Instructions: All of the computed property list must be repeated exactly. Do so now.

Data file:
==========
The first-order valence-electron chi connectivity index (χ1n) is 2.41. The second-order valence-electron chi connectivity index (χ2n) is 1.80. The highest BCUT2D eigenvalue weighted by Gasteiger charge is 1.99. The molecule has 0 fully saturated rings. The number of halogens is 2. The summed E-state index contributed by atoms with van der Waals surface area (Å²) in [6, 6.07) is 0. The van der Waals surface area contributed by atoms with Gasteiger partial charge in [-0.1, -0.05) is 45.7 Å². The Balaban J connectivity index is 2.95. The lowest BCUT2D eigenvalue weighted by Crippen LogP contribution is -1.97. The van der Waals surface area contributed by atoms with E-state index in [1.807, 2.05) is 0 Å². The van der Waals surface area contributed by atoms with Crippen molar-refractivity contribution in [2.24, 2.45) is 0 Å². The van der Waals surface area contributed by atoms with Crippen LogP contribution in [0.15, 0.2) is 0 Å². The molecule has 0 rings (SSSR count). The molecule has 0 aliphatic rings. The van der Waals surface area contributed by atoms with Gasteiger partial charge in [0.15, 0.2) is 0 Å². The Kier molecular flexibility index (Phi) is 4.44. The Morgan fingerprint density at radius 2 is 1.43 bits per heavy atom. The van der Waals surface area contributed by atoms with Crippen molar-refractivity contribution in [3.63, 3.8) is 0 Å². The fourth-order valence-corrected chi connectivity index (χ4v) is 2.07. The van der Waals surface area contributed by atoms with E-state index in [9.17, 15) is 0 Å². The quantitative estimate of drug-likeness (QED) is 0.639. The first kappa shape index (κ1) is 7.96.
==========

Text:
The first-order valence-electron chi connectivity index (χ1n) is 2.41. The second-order valence-electron chi connectivity index (χ2n) is 1.80. The highest BCUT2D eigenvalue weighted by Gasteiger charge is 1.99. The molecule has 0 fully saturated rings. The number of halogens is 2. The summed E-state index contributed by atoms with van der Waals surface area (Å²) in [6, 6.07) is 0. The van der Waals surface area contributed by atoms with Gasteiger partial charge in [-0.1, -0.05) is 45.7 Å². The Balaban J connectivity index is 2.95. The lowest BCUT2D eigenvalue weighted by Crippen LogP contribution is -1.97. The van der Waals surface area contributed by atoms with E-state index in [1.807, 2.05) is 0 Å². The van der Waals surface area contributed by atoms with Crippen molar-refractivity contribution in [2.24, 2.45) is 0 Å². The van der Waals surface area contributed by atoms with Crippen LogP contribution in [0.15, 0.2) is 0 Å². The molecule has 0 rings (SSSR count). The molecule has 0 aliphatic rings. The van der Waals surface area contributed by atoms with Gasteiger partial charge in [0.15, 0.2) is 0 Å². The Kier molecular flexibility index (Phi) is 4.44. The Morgan fingerprint density at radius 2 is 1.43 bits per heavy atom. The van der Waals surface area contributed by atoms with Crippen molar-refractivity contribution in [3.63, 3.8) is 0 Å². The fourth-order valence-corrected chi connectivity index (χ4v) is 2.07. The van der Waals surface area contributed by atoms with E-state index in [9.17, 15) is 0 Å². The quantitative estimate of drug-likeness (QED) is 0.639. The first kappa shape index (κ1) is 7.96.